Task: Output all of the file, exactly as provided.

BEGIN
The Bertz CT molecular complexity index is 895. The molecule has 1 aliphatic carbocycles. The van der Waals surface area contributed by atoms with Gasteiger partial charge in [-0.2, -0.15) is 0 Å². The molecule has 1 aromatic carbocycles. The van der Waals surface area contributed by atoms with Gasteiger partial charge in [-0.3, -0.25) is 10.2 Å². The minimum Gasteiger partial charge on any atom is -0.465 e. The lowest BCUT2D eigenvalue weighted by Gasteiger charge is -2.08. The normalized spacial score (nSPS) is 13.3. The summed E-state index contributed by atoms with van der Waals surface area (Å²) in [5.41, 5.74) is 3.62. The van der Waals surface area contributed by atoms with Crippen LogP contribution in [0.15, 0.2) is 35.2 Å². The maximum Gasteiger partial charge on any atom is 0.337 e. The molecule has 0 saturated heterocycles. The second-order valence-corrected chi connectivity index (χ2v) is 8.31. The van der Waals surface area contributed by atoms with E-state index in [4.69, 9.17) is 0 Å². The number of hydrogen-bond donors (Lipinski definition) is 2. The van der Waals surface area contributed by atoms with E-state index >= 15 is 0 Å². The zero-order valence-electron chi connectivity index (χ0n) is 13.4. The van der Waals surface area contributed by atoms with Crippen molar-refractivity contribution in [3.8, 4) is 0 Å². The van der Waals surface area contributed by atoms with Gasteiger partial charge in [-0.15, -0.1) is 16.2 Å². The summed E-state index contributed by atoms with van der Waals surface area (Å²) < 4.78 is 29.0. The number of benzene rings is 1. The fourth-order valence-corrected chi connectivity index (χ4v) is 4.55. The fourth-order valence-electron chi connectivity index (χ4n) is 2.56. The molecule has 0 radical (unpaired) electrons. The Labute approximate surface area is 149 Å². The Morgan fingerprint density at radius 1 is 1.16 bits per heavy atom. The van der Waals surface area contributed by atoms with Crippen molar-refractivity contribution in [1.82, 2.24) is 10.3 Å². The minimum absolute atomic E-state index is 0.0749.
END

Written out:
The Bertz CT molecular complexity index is 895. The molecule has 1 aliphatic carbocycles. The van der Waals surface area contributed by atoms with Gasteiger partial charge in [-0.2, -0.15) is 0 Å². The molecule has 1 aromatic carbocycles. The van der Waals surface area contributed by atoms with Gasteiger partial charge in [-0.3, -0.25) is 10.2 Å². The minimum Gasteiger partial charge on any atom is -0.465 e. The lowest BCUT2D eigenvalue weighted by Gasteiger charge is -2.08. The normalized spacial score (nSPS) is 13.3. The summed E-state index contributed by atoms with van der Waals surface area (Å²) in [5.41, 5.74) is 3.62. The van der Waals surface area contributed by atoms with Crippen LogP contribution in [0.15, 0.2) is 35.2 Å². The maximum Gasteiger partial charge on any atom is 0.337 e. The molecule has 0 saturated heterocycles. The second-order valence-corrected chi connectivity index (χ2v) is 8.31. The van der Waals surface area contributed by atoms with E-state index in [4.69, 9.17) is 0 Å². The number of hydrogen-bond donors (Lipinski definition) is 2. The van der Waals surface area contributed by atoms with E-state index >= 15 is 0 Å². The zero-order valence-electron chi connectivity index (χ0n) is 13.4. The van der Waals surface area contributed by atoms with Crippen molar-refractivity contribution in [3.8, 4) is 0 Å². The van der Waals surface area contributed by atoms with Gasteiger partial charge in [-0.15, -0.1) is 16.2 Å². The summed E-state index contributed by atoms with van der Waals surface area (Å²) < 4.78 is 29.0. The number of benzene rings is 1. The fourth-order valence-corrected chi connectivity index (χ4v) is 4.55. The fourth-order valence-electron chi connectivity index (χ4n) is 2.56. The molecule has 0 radical (unpaired) electrons. The Labute approximate surface area is 149 Å². The Morgan fingerprint density at radius 1 is 1.16 bits per heavy atom. The van der Waals surface area contributed by atoms with Crippen molar-refractivity contribution in [1.82, 2.24) is 10.3 Å². The minimum absolute atomic E-state index is 0.0749.